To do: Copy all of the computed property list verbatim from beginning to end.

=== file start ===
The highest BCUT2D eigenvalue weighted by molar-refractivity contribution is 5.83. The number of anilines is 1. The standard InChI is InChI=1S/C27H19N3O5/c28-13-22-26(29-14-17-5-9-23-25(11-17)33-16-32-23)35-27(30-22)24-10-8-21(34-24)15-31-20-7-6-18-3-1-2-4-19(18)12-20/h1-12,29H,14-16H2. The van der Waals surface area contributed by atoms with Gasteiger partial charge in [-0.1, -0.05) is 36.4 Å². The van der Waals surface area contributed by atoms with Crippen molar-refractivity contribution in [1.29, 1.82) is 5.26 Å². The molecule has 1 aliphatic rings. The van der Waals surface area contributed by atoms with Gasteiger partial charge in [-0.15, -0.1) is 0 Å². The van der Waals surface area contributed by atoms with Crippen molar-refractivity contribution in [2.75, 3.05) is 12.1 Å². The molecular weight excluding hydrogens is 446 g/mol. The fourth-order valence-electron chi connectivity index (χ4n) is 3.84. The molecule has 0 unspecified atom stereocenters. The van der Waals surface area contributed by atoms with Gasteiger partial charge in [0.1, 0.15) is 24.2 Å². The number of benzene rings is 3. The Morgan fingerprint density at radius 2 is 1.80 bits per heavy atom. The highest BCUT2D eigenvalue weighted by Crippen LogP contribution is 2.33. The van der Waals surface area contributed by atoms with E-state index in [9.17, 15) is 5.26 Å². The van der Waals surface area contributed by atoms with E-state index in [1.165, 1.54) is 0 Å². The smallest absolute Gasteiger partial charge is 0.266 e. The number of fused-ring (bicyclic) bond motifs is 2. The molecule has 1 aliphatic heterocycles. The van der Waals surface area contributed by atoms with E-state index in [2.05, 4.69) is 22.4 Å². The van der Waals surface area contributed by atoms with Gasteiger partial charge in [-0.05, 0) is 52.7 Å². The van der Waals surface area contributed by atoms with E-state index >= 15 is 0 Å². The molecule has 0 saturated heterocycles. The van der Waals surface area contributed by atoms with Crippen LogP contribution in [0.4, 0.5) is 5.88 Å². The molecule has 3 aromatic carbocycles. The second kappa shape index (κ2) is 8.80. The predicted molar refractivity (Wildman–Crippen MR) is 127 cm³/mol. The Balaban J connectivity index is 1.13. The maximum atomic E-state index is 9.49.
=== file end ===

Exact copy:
The highest BCUT2D eigenvalue weighted by molar-refractivity contribution is 5.83. The number of anilines is 1. The standard InChI is InChI=1S/C27H19N3O5/c28-13-22-26(29-14-17-5-9-23-25(11-17)33-16-32-23)35-27(30-22)24-10-8-21(34-24)15-31-20-7-6-18-3-1-2-4-19(18)12-20/h1-12,29H,14-16H2. The van der Waals surface area contributed by atoms with Gasteiger partial charge in [-0.1, -0.05) is 36.4 Å². The van der Waals surface area contributed by atoms with Crippen molar-refractivity contribution in [1.29, 1.82) is 5.26 Å². The molecule has 1 aliphatic rings. The van der Waals surface area contributed by atoms with Gasteiger partial charge in [-0.15, -0.1) is 0 Å². The van der Waals surface area contributed by atoms with Crippen molar-refractivity contribution in [2.75, 3.05) is 12.1 Å². The molecular weight excluding hydrogens is 446 g/mol. The fourth-order valence-electron chi connectivity index (χ4n) is 3.84. The molecule has 0 unspecified atom stereocenters. The van der Waals surface area contributed by atoms with Gasteiger partial charge in [0.1, 0.15) is 24.2 Å². The number of benzene rings is 3. The Morgan fingerprint density at radius 2 is 1.80 bits per heavy atom. The highest BCUT2D eigenvalue weighted by Crippen LogP contribution is 2.33. The van der Waals surface area contributed by atoms with E-state index in [9.17, 15) is 5.26 Å². The van der Waals surface area contributed by atoms with E-state index in [1.165, 1.54) is 0 Å². The smallest absolute Gasteiger partial charge is 0.266 e. The number of fused-ring (bicyclic) bond motifs is 2. The molecule has 1 aliphatic heterocycles. The van der Waals surface area contributed by atoms with E-state index in [2.05, 4.69) is 22.4 Å². The van der Waals surface area contributed by atoms with Gasteiger partial charge in [-0.05, 0) is 52.7 Å². The van der Waals surface area contributed by atoms with E-state index >= 15 is 0 Å². The molecule has 0 saturated heterocycles. The van der Waals surface area contributed by atoms with Crippen LogP contribution in [0.4, 0.5) is 5.88 Å². The molecule has 3 aromatic carbocycles. The second kappa shape index (κ2) is 8.80. The predicted molar refractivity (Wildman–Crippen MR) is 127 cm³/mol. The Balaban J connectivity index is 1.13. The maximum atomic E-state index is 9.49.